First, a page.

Tuesday, February 26, 2013
Tennis Player Pathway
Below is what the article said.Many good coaches here in New Zealand are lost because of a flawed pathway that does not support players or coaches and the individual needs that is required to go to the top.I have called on TNZ many times to get their head out of the sand and see the real world start giving jobs to the best applicants and those with experience.Support must be given to the top coaches and not to the "yes boys" who are often given jobs that they cannot handle ...but of course will go with the flow and allow tennis to stagnate as long as they have a job.I liken the local system to rounding up sheep and putting them in a pen with the attitude one size fits all.Its been like this for the past 20 years .
After a couple of crisis years, the future fortunes of Australian tennis seemed to be taking a turn for the better after youngsters Nick Kyrgios and Thanasi Kokkinakis contested the boys final in the recent Australian Open and 16 year-old Ash Barty reached the final of the women’s doubles.
But former Australian Open tournament director Paul McNamee has attacked the coaching structure adopted by Tennis Australia, describing it as fatally flawed. And he immediately found a high-profile supporter in the shape of former Wimbledon champion and Aussie Davis Cup hero Pat Cash.
In open letter to coaches, McNamee stressed the need for private coaches to be integrated into the system rather than ostracized. And if this trend is not reversed, he believes Australian tennis is doomed.
McNamee cited the example of an unnamed Australian player at Wimbledon last year who was under the guidance of their fourth coach in 12 months and how it was affecting this particular individual’s progress.
The letter read: “It’s fair to say that coach may come from anywhere, and may pop up at any moment, but it’s equally true that the most likely person to play that role is your coach in your formative teenage years, just like Ian Barclay was to Pat Cash.
“Well, at least that’s how it used to be until the Tennis Australia juggernaut decided to engage in and endeavor to monopolize the coaching industry, including directly employing coaches itself and designating which talented players they work with.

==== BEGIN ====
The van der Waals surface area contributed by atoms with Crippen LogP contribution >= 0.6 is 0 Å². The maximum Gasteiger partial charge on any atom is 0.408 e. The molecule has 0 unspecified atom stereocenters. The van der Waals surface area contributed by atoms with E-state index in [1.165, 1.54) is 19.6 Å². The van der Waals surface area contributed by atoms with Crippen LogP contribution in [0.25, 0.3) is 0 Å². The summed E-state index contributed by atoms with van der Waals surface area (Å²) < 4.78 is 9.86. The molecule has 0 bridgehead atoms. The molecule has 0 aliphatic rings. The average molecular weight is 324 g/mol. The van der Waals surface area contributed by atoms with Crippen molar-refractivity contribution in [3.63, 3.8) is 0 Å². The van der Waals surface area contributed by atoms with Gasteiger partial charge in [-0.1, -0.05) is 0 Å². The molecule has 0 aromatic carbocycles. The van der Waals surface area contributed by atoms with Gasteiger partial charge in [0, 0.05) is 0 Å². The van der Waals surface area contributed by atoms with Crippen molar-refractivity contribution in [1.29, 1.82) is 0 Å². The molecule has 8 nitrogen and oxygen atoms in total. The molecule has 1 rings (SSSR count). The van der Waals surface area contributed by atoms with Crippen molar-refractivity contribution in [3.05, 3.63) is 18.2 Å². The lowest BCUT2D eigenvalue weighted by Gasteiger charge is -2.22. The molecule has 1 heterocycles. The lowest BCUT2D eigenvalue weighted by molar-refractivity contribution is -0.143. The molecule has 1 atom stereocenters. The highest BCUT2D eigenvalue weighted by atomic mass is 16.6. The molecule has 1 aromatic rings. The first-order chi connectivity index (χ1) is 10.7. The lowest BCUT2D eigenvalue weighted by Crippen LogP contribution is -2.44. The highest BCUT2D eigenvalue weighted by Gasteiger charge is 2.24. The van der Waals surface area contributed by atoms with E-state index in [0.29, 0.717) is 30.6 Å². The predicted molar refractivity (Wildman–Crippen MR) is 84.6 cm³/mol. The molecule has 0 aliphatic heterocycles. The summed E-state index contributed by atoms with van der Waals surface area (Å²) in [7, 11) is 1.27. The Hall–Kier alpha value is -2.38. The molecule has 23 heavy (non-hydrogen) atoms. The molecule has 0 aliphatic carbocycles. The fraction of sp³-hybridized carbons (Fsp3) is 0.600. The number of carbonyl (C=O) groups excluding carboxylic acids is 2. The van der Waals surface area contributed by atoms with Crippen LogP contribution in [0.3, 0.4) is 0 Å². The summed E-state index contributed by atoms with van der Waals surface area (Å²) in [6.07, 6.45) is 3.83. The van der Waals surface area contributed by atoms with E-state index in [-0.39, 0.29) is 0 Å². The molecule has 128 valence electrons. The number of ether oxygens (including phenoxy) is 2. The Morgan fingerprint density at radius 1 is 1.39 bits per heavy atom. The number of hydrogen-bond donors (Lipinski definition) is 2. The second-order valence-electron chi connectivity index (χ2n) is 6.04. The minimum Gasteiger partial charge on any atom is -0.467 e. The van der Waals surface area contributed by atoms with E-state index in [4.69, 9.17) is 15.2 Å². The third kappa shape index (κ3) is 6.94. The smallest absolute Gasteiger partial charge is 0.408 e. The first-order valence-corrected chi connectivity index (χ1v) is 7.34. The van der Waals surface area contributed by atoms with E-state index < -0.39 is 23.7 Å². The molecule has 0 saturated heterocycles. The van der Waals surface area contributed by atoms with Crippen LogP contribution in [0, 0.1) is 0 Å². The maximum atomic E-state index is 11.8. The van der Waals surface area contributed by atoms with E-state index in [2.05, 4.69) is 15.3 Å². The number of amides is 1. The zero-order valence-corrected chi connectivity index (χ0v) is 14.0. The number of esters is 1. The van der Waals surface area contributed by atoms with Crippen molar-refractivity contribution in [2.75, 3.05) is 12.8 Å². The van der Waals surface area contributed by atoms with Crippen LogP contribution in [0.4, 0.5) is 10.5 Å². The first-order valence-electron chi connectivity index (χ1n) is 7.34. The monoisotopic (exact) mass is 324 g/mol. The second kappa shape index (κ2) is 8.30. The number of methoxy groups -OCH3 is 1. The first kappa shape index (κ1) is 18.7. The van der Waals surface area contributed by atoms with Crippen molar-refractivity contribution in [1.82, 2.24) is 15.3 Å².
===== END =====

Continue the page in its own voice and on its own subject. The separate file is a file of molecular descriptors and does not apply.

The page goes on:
“What is the consequence of the Tennis Australia approach? At the junior level, how many players have been lured away from their private coaches into ‘the system’ and placed under the care of a ‘better’ coach? Worse than that, the players have been subjected to the TA coaching merry go round.
“Several of our most talented players in recent years have been shunted from one coach to another, under the direction of our governing body.
“At Wimbledon this year, I saw an Aussie player, part of the TA system, with the fourth coach in 12 months. I don’t need to tell you that a mix of inputs like that, however knowledgeable and well meaning, is a recipe for disaster.
“I don’t blame the individual coaches for accepting a very attractive employment option but, as our results demonstrate, the TA player development strategy is fatally flawed in my view. After all, systems do not produce champions, people do.
“As a consequence, and I’m not alone in saying this, we’ve pretty much lost a generation of players who have not transitioned to the Tour.
“For each one of those players, there’s one of you coaches out there who’s hurting and bemoans that fact, and who wished the outcome had been different. For the sake of Australian tennis, this must not continue.”
Cash supported McNamee in all he said and added: “Tennis Australia have such a poor success rate only surpassed by the Lawn Tennis Association in the UK. To me the missing ingredient is so obvious.
According to Cash, Tennis Australia has long failed to utilize all the coaching experience waiting on their doorstep in the form of ex-players including themselves along with the likes of Peter McNamara, Jason Stoltenberg, Richard Fromberg and many others.
“In fact I offered to help them in this area so many times over the years I’ve given up bothering,” said Cash. “They have wasted another generation of talent and there’s another to follow by the looks of it.”
Thanks to Daily Tennis News Wire for the above.